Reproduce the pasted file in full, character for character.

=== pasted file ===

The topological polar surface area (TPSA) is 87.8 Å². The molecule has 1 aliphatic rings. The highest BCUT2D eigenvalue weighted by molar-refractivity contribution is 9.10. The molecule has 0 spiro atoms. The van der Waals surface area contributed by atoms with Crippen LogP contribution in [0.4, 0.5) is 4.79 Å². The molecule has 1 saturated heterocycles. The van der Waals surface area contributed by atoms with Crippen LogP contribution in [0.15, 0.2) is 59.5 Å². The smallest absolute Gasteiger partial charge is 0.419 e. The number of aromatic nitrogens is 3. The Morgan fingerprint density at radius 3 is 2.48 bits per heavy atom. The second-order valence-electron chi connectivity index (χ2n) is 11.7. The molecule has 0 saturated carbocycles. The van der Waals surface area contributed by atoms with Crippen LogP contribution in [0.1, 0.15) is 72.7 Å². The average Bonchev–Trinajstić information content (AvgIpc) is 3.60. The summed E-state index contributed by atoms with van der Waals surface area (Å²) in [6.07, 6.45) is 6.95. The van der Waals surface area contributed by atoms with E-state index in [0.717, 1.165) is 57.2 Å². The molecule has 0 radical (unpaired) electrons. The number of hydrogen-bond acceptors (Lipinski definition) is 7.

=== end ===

The topological polar surface area (TPSA) is 87.8 Å². The molecule has 1 aliphatic rings. The highest BCUT2D eigenvalue weighted by molar-refractivity contribution is 9.10. The molecule has 0 spiro atoms. The van der Waals surface area contributed by atoms with Crippen LogP contribution in [0.4, 0.5) is 4.79 Å². The molecule has 1 saturated heterocycles. The van der Waals surface area contributed by atoms with Crippen LogP contribution in [0.15, 0.2) is 59.5 Å². The smallest absolute Gasteiger partial charge is 0.419 e. The number of aromatic nitrogens is 3. The Morgan fingerprint density at radius 3 is 2.48 bits per heavy atom. The second-order valence-electron chi connectivity index (χ2n) is 11.7. The molecule has 0 saturated carbocycles. The van der Waals surface area contributed by atoms with Crippen LogP contribution in [0.1, 0.15) is 72.7 Å². The average Bonchev–Trinajstić information content (AvgIpc) is 3.60. The summed E-state index contributed by atoms with van der Waals surface area (Å²) in [6.07, 6.45) is 6.95. The van der Waals surface area contributed by atoms with E-state index in [0.717, 1.165) is 57.2 Å². The molecule has 0 radical (unpaired) electrons. The number of hydrogen-bond acceptors (Lipinski definition) is 7.